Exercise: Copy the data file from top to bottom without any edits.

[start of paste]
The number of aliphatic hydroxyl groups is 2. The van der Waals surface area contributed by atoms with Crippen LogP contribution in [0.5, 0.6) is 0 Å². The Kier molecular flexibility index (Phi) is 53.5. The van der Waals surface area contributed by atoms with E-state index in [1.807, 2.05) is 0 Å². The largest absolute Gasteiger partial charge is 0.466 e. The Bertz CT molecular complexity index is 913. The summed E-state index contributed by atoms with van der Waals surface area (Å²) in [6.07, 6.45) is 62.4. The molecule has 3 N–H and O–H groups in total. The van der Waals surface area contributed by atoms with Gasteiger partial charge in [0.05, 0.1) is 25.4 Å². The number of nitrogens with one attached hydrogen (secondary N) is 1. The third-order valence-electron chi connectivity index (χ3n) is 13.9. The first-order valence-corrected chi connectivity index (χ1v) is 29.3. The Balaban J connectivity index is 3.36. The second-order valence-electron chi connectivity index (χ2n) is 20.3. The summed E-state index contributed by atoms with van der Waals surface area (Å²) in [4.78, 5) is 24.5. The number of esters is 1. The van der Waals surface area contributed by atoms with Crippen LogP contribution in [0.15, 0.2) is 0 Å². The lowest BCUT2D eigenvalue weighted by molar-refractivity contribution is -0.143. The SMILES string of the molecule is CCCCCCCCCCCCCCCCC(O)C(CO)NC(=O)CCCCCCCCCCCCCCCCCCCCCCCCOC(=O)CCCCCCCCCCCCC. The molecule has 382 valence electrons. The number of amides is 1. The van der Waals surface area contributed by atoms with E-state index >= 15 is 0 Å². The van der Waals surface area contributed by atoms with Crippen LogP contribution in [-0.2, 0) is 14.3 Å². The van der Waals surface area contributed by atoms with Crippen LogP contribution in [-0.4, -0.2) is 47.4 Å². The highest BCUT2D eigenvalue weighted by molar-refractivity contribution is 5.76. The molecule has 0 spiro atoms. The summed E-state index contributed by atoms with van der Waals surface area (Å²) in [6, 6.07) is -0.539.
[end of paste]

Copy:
The number of aliphatic hydroxyl groups is 2. The van der Waals surface area contributed by atoms with Crippen LogP contribution in [0.5, 0.6) is 0 Å². The Kier molecular flexibility index (Phi) is 53.5. The van der Waals surface area contributed by atoms with E-state index in [1.807, 2.05) is 0 Å². The largest absolute Gasteiger partial charge is 0.466 e. The Bertz CT molecular complexity index is 913. The summed E-state index contributed by atoms with van der Waals surface area (Å²) in [6.07, 6.45) is 62.4. The molecule has 3 N–H and O–H groups in total. The van der Waals surface area contributed by atoms with Gasteiger partial charge in [0.05, 0.1) is 25.4 Å². The number of nitrogens with one attached hydrogen (secondary N) is 1. The third-order valence-electron chi connectivity index (χ3n) is 13.9. The first-order valence-corrected chi connectivity index (χ1v) is 29.3. The Balaban J connectivity index is 3.36. The second-order valence-electron chi connectivity index (χ2n) is 20.3. The summed E-state index contributed by atoms with van der Waals surface area (Å²) in [4.78, 5) is 24.5. The number of esters is 1. The van der Waals surface area contributed by atoms with Crippen LogP contribution in [0.15, 0.2) is 0 Å². The lowest BCUT2D eigenvalue weighted by molar-refractivity contribution is -0.143. The SMILES string of the molecule is CCCCCCCCCCCCCCCCC(O)C(CO)NC(=O)CCCCCCCCCCCCCCCCCCCCCCCCOC(=O)CCCCCCCCCCCCC. The molecule has 382 valence electrons. The number of amides is 1. The van der Waals surface area contributed by atoms with E-state index >= 15 is 0 Å². The van der Waals surface area contributed by atoms with Crippen LogP contribution in [-0.2, 0) is 14.3 Å². The van der Waals surface area contributed by atoms with Crippen LogP contribution in [-0.4, -0.2) is 47.4 Å². The highest BCUT2D eigenvalue weighted by molar-refractivity contribution is 5.76. The molecule has 0 spiro atoms. The summed E-state index contributed by atoms with van der Waals surface area (Å²) in [6, 6.07) is -0.539.